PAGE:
O little town of Bethlehem, How still we see thee lie!

                                                                Above thy deep and dreamless sleep the silent stars go by:

                                                                Yet in thy dark streets shineth the everlasting light;

                                                                The hopes and fears of all the years are met in thee tonight.

                                                                For Christ is born of Mary; and gathered all above,

                                                                While mortals sleep, the angels keep their watch of wondering love.

O morning stars, together proclaim the holy birth,

                                                                And praises sing to God the King, and peace to men on earth.

                                                                How silently, how silently, the wondrous gift is given!

                                                                So God imparts to human hearts the blessings of His heaven.

                                                                No ear may hear His coming; but in this world of sin,

                                                                Where weak souls will receive Him, still the dear Christ enters in.

                                                                O Holy Child of Bethlehem, descend to us, we pray;

                                                                Cast out our sin, and enter in; be born in us today.

                                                                We hear the Christmas angels the great glad tidings tell;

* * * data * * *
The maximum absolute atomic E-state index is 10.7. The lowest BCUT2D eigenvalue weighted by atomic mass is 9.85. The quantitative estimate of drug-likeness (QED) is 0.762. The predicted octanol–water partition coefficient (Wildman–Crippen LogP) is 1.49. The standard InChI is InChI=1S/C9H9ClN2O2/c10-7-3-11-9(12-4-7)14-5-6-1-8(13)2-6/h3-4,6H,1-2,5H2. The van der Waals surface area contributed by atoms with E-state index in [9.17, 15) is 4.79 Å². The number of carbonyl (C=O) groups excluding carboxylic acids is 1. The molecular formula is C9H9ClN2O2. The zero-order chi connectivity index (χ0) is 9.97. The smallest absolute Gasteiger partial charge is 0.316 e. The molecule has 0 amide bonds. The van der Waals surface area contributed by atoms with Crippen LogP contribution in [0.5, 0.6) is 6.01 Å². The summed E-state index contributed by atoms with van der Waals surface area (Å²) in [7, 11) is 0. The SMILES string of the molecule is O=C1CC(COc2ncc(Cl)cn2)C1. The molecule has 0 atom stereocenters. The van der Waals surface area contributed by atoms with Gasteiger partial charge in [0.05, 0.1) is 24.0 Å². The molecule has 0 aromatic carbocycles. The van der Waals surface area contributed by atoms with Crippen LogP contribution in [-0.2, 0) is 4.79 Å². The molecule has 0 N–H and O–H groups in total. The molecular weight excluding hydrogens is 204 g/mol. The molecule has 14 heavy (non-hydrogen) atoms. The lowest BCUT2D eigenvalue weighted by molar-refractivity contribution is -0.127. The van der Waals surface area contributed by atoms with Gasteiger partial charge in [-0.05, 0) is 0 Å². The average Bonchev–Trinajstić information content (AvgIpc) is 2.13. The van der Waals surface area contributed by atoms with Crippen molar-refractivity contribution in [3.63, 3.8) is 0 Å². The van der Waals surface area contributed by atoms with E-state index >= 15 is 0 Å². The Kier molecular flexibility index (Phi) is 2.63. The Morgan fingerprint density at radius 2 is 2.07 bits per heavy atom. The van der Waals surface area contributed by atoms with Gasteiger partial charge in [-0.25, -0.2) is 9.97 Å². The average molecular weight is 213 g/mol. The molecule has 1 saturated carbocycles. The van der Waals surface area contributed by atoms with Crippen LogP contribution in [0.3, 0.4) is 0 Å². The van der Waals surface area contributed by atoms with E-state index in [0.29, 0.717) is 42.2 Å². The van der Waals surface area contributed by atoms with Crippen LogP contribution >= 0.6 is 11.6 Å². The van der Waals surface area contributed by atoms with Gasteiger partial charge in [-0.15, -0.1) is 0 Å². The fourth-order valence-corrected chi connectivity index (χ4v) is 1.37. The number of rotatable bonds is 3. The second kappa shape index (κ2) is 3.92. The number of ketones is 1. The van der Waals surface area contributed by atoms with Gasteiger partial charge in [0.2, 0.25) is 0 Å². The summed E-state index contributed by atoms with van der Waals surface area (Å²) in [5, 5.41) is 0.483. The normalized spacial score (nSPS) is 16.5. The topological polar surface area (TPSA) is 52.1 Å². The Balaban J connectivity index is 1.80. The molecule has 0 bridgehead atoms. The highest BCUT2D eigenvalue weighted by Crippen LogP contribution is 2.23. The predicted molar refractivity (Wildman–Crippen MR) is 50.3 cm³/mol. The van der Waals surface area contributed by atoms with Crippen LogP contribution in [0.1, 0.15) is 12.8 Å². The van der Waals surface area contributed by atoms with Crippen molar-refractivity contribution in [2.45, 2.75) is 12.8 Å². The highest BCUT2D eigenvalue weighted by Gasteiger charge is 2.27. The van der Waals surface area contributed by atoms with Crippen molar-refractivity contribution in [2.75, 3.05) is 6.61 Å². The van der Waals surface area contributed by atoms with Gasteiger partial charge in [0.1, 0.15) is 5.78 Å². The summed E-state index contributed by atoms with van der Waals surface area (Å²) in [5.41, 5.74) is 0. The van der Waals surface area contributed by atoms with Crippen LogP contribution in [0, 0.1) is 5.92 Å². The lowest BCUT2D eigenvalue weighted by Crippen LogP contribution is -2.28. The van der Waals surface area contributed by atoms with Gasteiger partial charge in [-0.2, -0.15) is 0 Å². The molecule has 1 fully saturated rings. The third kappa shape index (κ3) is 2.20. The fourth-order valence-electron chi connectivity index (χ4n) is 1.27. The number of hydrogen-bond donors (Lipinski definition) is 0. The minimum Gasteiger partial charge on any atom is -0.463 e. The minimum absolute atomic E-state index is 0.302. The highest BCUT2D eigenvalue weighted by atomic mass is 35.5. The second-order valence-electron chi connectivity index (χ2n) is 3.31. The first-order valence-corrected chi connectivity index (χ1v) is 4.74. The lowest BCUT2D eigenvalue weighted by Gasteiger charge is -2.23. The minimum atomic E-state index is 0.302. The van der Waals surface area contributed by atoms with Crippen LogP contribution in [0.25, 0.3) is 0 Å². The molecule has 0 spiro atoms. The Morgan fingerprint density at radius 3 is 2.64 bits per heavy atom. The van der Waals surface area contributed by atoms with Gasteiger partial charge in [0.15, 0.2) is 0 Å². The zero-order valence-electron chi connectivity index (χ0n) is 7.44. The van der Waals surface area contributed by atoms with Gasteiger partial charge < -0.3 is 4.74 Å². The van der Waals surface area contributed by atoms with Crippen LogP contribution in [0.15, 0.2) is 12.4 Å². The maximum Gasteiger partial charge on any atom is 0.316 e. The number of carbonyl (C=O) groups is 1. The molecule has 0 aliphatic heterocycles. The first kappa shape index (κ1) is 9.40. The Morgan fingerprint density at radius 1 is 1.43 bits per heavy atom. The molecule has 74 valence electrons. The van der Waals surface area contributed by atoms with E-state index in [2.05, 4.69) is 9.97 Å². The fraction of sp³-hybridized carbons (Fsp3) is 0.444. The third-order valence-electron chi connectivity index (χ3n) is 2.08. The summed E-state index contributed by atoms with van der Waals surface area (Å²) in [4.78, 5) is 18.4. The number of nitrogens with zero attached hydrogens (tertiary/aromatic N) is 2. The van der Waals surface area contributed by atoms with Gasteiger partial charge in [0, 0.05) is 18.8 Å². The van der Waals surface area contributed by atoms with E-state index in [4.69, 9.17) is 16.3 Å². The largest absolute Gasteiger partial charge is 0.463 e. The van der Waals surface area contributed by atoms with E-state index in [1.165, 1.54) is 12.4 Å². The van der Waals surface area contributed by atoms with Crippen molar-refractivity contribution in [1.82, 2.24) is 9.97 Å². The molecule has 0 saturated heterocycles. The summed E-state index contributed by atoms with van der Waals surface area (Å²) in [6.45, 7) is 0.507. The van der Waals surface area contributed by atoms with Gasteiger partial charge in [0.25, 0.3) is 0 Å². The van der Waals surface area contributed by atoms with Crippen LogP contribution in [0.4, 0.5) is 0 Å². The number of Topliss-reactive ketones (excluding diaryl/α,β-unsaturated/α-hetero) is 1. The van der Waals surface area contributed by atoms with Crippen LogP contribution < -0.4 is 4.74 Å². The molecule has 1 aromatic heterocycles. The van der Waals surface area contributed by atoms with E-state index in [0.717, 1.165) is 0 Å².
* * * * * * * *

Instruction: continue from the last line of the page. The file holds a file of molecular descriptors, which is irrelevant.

O come to us, abide with us, Our Lord Emmanuel.”

                Have a very merry and blessed Christmas.

A Christmas Greeting

                “After Jesus was born in Bethlehem in Judea, during the time of King Herod, Magi from the east came to Jerusalem and asked, “Where is the one who has been born the King of the Jews?  We saw His star in the east and have come to worship Him.”

                                                                                                                                                                Matthew 2:1-2

                Matthew with his characteristic simplicity describes an event which reveals in turns the graciousness of our great God and the necessary response which we must make to such great love.  In the account of the Magi we see first of all the graciousness of God.  Centuries before God had brought judgement upon His people by sending them off into exile.  Some of them, like Daniel had been brought to Babylon where they had been chosen to be among the Magi teaching them about the greatness of the God of Israel and I am sure speaking about the beliefs, customs and practices of the Hebrew people.  Centuries later some of that teaching still had a hold on these Magi.  There was an expectation of the coming of a Hebrew Messiah.  Then God began to speak to these specific Magi showing them through a star that the one that they had been expecting had finally come.  God, in His grace, spoke to them in a way that they could understand.  So often the beginnings of a work of grace in our lives is bound up in those things which are commonplace in our lives, but through which God begins to reveal His Gospel truth to us.